But it doesn’t have to be this way. Studies from around the world and here in Canada show that prioritizing housing for people experiencing homelessness is effective at reducing hospitalizations and ER visits as well as improving functioning and general quality of life.

There are significant health gains to be made by providing affordable housing that offers varied levels of support, focuses on multiple dimensions of wellness and reflects dignity and choice. Estimates suggest that providing homeless individuals in this province with adequate housing and support could save the province approximately $200 million each year.

But even more important than the economic argument for housing justice is the moral one. While home purchase prices reach unprecedented highs in B.C., a lack of stable, dignified and affordable housing for those on low incomes is causing preventable illness and suffering.

Housing is a human right enshrined in the United Nations International Covenant on Economic, Social and Cultural Rights, to which Canada is a signatory. Prime Minister Justin Trudeau has himself recognized housing as a human right in this country — an obligation that both B.C. and Canada are failing to live up to.

In taking bold action to eliminate housing precarity and homelessness in this province, the B.C. government has an opportunity to protect health and support the fulfilment of human rights, making a cost savings in the process. And unlike HIV and cancer, the cure for B.C.’s housing crisis won’t require much in the way of new technology and innovation: it’s already clear what needs to be done.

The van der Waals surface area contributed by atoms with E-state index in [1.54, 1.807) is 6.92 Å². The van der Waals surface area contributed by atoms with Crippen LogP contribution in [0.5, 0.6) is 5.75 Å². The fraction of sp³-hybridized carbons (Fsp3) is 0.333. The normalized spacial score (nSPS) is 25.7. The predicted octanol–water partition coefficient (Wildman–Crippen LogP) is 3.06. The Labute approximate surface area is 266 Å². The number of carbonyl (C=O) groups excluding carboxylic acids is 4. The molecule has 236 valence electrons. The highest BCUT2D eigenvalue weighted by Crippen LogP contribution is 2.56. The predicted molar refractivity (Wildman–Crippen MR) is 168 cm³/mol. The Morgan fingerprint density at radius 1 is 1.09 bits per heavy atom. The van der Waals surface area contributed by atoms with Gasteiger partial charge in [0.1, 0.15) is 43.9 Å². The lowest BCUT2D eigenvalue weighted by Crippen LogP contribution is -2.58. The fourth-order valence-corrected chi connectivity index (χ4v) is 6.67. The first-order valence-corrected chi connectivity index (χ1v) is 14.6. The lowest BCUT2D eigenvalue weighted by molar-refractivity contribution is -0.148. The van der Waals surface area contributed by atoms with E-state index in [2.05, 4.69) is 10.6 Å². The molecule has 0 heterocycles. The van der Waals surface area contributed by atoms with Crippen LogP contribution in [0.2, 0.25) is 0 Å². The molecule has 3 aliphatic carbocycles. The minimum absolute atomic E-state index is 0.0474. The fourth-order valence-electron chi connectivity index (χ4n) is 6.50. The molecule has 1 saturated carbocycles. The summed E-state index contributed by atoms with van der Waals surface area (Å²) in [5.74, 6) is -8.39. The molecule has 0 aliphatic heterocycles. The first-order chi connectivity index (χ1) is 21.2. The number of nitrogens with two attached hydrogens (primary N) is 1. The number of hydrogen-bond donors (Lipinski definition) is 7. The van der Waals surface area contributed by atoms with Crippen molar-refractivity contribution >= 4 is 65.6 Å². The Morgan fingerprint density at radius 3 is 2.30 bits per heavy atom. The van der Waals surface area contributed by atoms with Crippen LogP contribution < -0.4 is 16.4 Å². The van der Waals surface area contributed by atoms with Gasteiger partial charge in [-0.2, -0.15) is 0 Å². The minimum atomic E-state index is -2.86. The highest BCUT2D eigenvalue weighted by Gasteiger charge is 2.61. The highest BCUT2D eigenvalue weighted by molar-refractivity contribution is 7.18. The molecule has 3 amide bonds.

As the B.C. Legislative Assembly sits this month, we’re calling on the provincial government to stop evictions and strengthen tenants’ rights, to address the mismatch between social assistance and the current costs of housing and to invest in the provision of low-income housing that protects dignity and choice.

This means strengthening key pieces of legislation to protect against discriminatory evictions based on poverty, substance use or health history and placing vacancy control on low-income and affordable housing units, similar to what has been implemented in Vancouver.

It means increasing the shelter allowance for people on disability and income assistance, as the current rate of $375 per month is far too low to secure decent, stable housing.

It means investing in the financing, construction and operation of a minimum of 10,000 new units of low-income and affordable housing each year — housing that can meet people’s unique needs, whatever their health or social circumstances may be.

And it means doing so with the kind of urgency that the situation merits. At 40 to 49 years, the median life expectancy of a person experiencing homelessness in B.C. is roughly half the 83 years that a stably housed individual can expect to live. Considering the years of life lost to homelessness in our communities, there’s not a second to waste.

We’re asking our elected leaders to treat homelessness and housing precarity like the urgent health and human rights issues that they are. Just as people need access to safe and dignified care for the good of their health, they also need a stable place to call home.  [Tyee]

Read more: Health, BC Politics, Housing